Article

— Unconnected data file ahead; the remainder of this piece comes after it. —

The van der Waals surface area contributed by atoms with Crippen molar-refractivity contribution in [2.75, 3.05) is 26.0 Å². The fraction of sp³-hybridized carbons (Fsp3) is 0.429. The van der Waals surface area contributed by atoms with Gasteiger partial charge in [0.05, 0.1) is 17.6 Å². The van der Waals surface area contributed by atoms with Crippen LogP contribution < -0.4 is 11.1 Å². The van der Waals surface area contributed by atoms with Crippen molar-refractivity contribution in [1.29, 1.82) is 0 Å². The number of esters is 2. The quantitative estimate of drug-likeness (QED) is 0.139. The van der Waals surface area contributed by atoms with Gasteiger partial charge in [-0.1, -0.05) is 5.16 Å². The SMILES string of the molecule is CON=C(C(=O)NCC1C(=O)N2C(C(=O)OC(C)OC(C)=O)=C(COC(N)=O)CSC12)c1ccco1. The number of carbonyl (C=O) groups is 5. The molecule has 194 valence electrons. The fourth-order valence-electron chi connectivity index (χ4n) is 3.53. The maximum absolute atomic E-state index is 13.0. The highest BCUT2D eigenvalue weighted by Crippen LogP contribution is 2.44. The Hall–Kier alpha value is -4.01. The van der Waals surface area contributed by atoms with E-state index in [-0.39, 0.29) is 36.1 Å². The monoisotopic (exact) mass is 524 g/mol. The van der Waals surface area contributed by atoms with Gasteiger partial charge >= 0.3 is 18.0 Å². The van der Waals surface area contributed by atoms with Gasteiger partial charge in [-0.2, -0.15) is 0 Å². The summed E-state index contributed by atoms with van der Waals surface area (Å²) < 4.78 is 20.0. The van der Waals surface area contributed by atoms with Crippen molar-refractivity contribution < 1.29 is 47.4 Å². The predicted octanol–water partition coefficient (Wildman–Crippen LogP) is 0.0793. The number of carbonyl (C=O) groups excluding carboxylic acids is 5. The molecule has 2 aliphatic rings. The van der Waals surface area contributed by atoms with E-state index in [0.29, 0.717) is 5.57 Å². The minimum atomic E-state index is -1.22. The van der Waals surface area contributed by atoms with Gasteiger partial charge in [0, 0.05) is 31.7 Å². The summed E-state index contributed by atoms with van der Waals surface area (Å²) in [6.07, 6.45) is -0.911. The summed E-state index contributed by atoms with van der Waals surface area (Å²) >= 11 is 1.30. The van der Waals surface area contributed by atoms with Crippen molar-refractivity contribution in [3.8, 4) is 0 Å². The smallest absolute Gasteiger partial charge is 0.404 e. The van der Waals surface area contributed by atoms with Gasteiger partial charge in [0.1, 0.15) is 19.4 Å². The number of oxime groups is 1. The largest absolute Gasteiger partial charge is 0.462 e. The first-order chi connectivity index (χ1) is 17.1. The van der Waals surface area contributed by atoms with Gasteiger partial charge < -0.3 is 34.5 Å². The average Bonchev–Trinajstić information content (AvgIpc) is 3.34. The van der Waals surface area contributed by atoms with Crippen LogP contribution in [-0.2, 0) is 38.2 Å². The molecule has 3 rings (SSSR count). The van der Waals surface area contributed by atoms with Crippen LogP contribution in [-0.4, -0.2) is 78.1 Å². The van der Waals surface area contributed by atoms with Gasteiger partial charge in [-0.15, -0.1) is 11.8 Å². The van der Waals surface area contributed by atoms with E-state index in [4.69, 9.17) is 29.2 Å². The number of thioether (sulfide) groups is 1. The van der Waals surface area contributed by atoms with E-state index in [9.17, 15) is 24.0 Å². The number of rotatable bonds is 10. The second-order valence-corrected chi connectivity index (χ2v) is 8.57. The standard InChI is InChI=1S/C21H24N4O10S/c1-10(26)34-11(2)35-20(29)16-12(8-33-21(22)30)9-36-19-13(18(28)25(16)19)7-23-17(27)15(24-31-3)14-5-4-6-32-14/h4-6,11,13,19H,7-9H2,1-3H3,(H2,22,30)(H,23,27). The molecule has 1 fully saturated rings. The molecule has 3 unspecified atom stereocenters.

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La recherche de l’équilibre entre offre et demande publique de santé est depuis le début des années soixante, avec la théorie du capital humain, une préoccupation des économistes et des autorités publiques. Cette situation est d’autant plus prégnante que cet équilibre est instable vue les défis sanitaires qui gonflent la demande et la rareté des ressources financières qui diminue l’offre, surtout dans le contexte des pays en développement comme le Niger. L’objectif de ce document est de contribuer à lutter efficacement contre le Covid-19 au Niger. Sur la base des caractéristiques démo-économiques, issues des données du recensement général de la population (2012) et de l’enquête sur les conditions de vie des ménages et de l’agriculture (ECVMA, 2014), des indices de propagation ont permis d’identifier que les régions de Tillabéri, Maradi et Dosso sont respectivement les plus exposées à la propagation du Covid-19. Leur risque élevé s’explique surtout par la faible prévention de la pandémie. Sachant que Niamey est l’épicentre du Covid-19, nos résultats montrent qu’il est indispensable de limiter les déplacements de la population de Niamey vers les autres régions du pays, ce qui corrobore l’état d’urgence sanitaire de Niamey. En outre, les modèles épidémiologiques utilisés permettent de prévoir quotidiennement et par région le nombre de personnes potentiellement infectées du Covid-19, ainsi que la fourchette des coûts financiers en cas de prise en charge partielle ou totale. Toutefois, comme l’analyse se fonde sur le fait qu’une personne atteinte du Covid-19 n’affecte que les membres de son ménage, il est à craindre le pire dans un contexte de contact quotidien inter-ménages, voire inter-régions, ce qui milite en faveur du confinement total de la population, malgré ses coûts multiformes, pour une riposte sanitaire adéquate. Mots clés: Covid-19, contact endogène, contact exogène, riposte sanitaire, Niger.